Monday, May 9, 2011

Black Girl Lost

I'm watching The Today Show this morning and they're talking about Natalee Holloway. The blonde Alabama beauty who went on her senior trip to Aruba six years ago and was never seen again. Her body has never been found, but at this point, we realize she is dead, probably drugged, raped and murdered by some rich, drunk locals. Since then , the nation cannot forget about Natalee. The last videos of her replay in slo-motion, her eyes blink, her smile develops slowly, and it's a little hard to watch knowing that her youth and life was taken. Her mother's pain is tattooed across her face during each interview she gives. I've seen the Lifetime TV movie, I've watched all the Nancy Grace specials. I've followed the news stories about the boy who allegedly did it. Natalee Holloway belongs to America now. But America doesn't always adopt every little girl who doesn't make it back home. Surely one can argue that the media cannot cover every missing persons case. The question is which ones catch the media's eye and become a staple in our culture while other's barely get a mention... and why? If I say JonBenet Ramsey, Laci Peterson, Elizabeth Smart or Caylee Anthony you most likely know of their stories and can picture their smiling faces in your mind. You can probably tell me personal things about them as if they were your neighbor or a close family friend. But if I ask of Phylicia Barnes or Diamond and Tionda Bradley would you know who they were? Could you picture their pretty black faces in your mind? I mean no disrespect to any of the aforementioned deceased or kidnapped young women. They are all victims. But that's just my point. I have no choice but to play the race card here because the media makes race an issue by not giving equal time to missing black girls. They don't force their cases on us, they don't make us remember them so that we feel like they were a neighbor or a girl we went to school with. There are no Lifetime movies or 24 hour coverage on the court channel. There is just a brief blip on the news screen and we can google their names for local coverage if we want. We can dig through the headlines for the latest updates if we choose to do so. But the work is ours to do because there is a clear cut contradiction of services when it comes to young girls going missing and their race.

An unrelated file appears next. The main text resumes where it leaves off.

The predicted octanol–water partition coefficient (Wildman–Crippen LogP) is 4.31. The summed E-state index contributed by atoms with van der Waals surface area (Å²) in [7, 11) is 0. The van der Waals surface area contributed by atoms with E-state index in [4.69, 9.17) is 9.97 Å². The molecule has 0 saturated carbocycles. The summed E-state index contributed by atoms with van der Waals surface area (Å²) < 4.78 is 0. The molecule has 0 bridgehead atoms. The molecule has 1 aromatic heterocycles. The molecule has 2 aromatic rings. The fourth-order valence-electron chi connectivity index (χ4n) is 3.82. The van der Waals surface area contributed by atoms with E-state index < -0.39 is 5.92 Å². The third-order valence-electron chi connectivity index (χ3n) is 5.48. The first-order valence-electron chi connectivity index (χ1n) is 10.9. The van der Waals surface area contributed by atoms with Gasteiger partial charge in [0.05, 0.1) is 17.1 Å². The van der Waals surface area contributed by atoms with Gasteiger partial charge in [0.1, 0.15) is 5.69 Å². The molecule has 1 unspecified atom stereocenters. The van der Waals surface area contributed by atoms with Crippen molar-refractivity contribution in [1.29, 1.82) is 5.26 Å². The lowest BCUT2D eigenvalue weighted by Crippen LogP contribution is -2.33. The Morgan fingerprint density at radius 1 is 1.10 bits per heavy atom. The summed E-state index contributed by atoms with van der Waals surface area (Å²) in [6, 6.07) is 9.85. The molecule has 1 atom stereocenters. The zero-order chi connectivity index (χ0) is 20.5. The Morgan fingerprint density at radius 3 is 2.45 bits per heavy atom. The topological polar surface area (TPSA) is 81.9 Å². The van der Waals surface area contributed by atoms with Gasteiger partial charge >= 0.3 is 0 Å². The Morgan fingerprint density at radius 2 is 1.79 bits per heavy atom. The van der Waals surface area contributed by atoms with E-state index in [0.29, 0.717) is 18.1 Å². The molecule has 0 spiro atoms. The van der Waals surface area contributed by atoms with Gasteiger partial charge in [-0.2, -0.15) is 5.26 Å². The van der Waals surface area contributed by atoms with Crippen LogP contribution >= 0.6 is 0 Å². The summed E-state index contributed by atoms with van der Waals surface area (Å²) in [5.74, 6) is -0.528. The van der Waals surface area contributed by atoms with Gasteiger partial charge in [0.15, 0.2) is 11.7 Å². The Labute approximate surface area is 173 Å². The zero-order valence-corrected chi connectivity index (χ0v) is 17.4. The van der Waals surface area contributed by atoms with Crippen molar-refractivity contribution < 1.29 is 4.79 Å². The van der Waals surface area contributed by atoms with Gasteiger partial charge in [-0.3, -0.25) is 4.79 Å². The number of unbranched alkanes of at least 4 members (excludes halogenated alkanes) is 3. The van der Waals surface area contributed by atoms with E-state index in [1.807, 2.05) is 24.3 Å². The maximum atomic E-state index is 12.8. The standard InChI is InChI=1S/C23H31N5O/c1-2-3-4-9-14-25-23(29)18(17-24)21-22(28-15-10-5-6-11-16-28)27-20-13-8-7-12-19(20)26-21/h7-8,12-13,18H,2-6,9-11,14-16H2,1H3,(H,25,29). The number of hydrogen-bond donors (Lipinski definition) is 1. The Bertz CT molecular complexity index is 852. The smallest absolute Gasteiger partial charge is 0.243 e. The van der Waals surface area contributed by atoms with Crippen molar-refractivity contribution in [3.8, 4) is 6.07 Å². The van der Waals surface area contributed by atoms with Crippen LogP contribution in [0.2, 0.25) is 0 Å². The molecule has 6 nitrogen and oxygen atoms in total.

1. So sad and so true. We MUST save them ourselves and make our community aware of "our" missing children on our own. What a shame that in 2011 we are still faced with racism. Thanks for the post and the beautiful photo.

  2. You're welcome and thank YOU for reading.